Howard and Gallaudet universities, which both have the bison as a mascot, were asked to come up with names. Howard’s student body president, Leighton Watson, and Gallaudet’s student body president, Andrew Morrill, are set to unveil their selections in a ceremony at the zoo.
During the 1800s, the once mighty bison population of 30 million to 60 million that extended from the Appalachians to Alaska was slaughtered until just a few hundred animals were left, the zoo said.
The impact was devastating to the buffalo and the environment, the zoo said, but it was a calamity for Native Americans, who depended on the buffalo for food, clothing, shelter and spiritual sustenance.
For generations, native people on the Great Plains had followed the buffalo on the animals’ migrations, said Emil Her Many Horses, a curator at the National Museum of the American Indian.
Indians used dried buffalo dung to make fires, he said. They used buffalo ribs to make children’s sleds. They used buffalo hooves to make glue.
A Lakota Indian creation story describes humans emerging from the earth naked and cold and spirits teaching the people to use the buffalo for shelter and warmth, Her Many Horses, a Lakota, said.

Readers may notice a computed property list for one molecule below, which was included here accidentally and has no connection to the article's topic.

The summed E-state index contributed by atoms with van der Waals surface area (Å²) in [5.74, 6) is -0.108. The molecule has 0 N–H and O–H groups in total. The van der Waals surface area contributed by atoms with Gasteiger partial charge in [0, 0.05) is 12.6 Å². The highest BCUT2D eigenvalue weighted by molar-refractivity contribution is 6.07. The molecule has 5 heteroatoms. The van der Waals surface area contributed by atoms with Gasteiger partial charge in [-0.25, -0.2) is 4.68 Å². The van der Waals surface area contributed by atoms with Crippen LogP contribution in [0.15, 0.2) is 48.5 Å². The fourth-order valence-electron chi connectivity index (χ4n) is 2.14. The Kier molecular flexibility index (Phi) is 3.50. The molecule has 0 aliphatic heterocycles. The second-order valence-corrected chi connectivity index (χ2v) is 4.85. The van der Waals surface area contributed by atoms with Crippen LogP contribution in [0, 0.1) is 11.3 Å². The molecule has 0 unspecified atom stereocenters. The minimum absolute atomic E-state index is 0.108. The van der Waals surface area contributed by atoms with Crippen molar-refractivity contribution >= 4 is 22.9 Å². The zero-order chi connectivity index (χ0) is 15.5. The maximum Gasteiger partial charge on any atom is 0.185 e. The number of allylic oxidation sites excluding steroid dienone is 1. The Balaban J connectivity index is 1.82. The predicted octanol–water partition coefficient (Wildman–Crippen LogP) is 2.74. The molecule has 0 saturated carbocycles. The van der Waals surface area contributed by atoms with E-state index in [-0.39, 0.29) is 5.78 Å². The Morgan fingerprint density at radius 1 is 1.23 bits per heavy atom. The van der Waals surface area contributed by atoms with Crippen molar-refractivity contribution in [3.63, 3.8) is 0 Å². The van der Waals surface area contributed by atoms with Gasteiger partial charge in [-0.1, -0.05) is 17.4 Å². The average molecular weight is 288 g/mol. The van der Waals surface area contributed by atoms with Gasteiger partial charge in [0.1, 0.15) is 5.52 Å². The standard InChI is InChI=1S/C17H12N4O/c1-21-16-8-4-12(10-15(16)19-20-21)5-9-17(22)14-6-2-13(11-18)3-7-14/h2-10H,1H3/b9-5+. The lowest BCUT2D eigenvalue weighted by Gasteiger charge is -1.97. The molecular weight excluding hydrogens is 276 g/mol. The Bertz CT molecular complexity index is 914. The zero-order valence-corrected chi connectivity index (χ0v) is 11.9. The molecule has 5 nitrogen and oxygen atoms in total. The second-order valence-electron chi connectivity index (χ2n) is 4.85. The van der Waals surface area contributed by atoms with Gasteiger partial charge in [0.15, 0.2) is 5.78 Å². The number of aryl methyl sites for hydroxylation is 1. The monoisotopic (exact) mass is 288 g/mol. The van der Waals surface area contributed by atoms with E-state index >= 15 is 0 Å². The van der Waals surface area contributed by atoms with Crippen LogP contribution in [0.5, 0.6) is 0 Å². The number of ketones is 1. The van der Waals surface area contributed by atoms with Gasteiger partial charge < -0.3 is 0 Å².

“It’s really embedded in our origin story,” he said.
The eradication of the buffalo was, in part, aimed at repression of the Indian, the zoo said.
“I would not seriously regret the total disappearance of the buffalo from our western plains, in its effect upon the Indians,” Secretary of the Interior Columbus Delano wrote in 1873, according to the zoo.
“The eradication of the bison was a military and social policy directed at the Native Americans, and we’re still living with those consequences today,” Kelly, the zoo director, said last week.
It was Hornaday who came to the aid of the buffalo. He had become horrified by their near extermination.
It came as “a severe shock, as if by a blow on the head from a well-directed mallet,” he wrote, according to the zoo. “I awoke, dazed and stunned, to a sudden realization . . . that the buffalo-hide hunters . . . had practically finished their work.”
It was “a disgrace to the American people,” he wrote. “It will cause succeeding generations to regard us as being possessed of the leading characteristics of the savage and the beast of prey — cruelty and greed.”
He became dedicated to their preservation and in 1889 published a manifesto, “The Extermination of the American Bison.” He also lobbied for a national zoo as place to preserve them.
On the American Prairie Reserve, where the new bison were acquired, Austin, the supervisor, described them as “the gentle giants on the prairie, moving across the grass.”
“One of the most enjoyable parts of my job is the time in and around the bison herd observing behavior,” he said.
“They’re an American icon,” he said. “We feel very lucky to be involved in the project to draw attention to the conservation efforts and the conservation that’s still needed to bring the bison back to a glimmer of their former glory.”